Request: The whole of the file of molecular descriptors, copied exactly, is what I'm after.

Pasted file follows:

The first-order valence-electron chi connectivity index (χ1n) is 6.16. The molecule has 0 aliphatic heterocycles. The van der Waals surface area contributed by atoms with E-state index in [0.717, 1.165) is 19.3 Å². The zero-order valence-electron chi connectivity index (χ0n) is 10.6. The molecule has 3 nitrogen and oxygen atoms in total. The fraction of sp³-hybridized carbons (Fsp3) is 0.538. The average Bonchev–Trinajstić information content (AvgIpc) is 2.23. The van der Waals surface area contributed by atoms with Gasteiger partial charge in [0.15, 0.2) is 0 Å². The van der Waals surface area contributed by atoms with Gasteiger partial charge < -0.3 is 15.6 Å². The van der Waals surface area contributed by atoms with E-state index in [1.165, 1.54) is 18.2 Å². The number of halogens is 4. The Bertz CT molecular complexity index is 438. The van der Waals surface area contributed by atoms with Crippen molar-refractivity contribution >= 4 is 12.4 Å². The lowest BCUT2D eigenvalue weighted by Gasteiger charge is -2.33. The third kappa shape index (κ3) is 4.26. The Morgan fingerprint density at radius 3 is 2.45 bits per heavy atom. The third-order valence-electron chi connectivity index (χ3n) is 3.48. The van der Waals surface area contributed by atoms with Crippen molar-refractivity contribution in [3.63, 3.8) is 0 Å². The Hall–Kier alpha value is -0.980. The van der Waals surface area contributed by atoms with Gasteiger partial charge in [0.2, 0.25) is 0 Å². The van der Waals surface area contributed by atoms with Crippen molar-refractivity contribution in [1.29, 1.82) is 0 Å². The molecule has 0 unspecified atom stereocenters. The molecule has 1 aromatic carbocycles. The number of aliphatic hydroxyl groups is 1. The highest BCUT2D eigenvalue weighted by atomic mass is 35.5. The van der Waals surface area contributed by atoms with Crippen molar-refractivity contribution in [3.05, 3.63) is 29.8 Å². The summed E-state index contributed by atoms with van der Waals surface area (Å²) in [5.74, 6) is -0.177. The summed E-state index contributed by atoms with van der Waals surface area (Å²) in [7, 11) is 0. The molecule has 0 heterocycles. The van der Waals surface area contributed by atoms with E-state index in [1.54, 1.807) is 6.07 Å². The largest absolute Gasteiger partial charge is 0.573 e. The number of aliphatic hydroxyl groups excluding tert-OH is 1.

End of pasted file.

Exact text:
The first-order valence-electron chi connectivity index (χ1n) is 6.16. The molecule has 0 aliphatic heterocycles. The van der Waals surface area contributed by atoms with E-state index in [0.717, 1.165) is 19.3 Å². The zero-order valence-electron chi connectivity index (χ0n) is 10.6. The molecule has 3 nitrogen and oxygen atoms in total. The fraction of sp³-hybridized carbons (Fsp3) is 0.538. The average Bonchev–Trinajstić information content (AvgIpc) is 2.23. The van der Waals surface area contributed by atoms with Gasteiger partial charge in [0.15, 0.2) is 0 Å². The van der Waals surface area contributed by atoms with Gasteiger partial charge < -0.3 is 15.6 Å². The van der Waals surface area contributed by atoms with E-state index in [1.165, 1.54) is 18.2 Å². The number of halogens is 4. The Bertz CT molecular complexity index is 438. The van der Waals surface area contributed by atoms with Crippen molar-refractivity contribution >= 4 is 12.4 Å². The lowest BCUT2D eigenvalue weighted by Gasteiger charge is -2.33. The third kappa shape index (κ3) is 4.26. The Morgan fingerprint density at radius 3 is 2.45 bits per heavy atom. The third-order valence-electron chi connectivity index (χ3n) is 3.48. The van der Waals surface area contributed by atoms with Crippen molar-refractivity contribution in [3.63, 3.8) is 0 Å². The Hall–Kier alpha value is -0.980. The van der Waals surface area contributed by atoms with Gasteiger partial charge in [0.2, 0.25) is 0 Å². The van der Waals surface area contributed by atoms with Crippen molar-refractivity contribution in [1.29, 1.82) is 0 Å². The molecule has 0 unspecified atom stereocenters. The molecule has 1 aromatic carbocycles. The number of aliphatic hydroxyl groups is 1. The highest BCUT2D eigenvalue weighted by atomic mass is 35.5. The van der Waals surface area contributed by atoms with Crippen molar-refractivity contribution in [3.05, 3.63) is 29.8 Å². The summed E-state index contributed by atoms with van der Waals surface area (Å²) in [5.74, 6) is -0.177. The summed E-state index contributed by atoms with van der Waals surface area (Å²) in [7, 11) is 0. The molecule has 0 heterocycles. The van der Waals surface area contributed by atoms with E-state index in [1.54, 1.807) is 6.07 Å². The largest absolute Gasteiger partial charge is 0.573 e. The number of aliphatic hydroxyl groups excluding tert-OH is 1.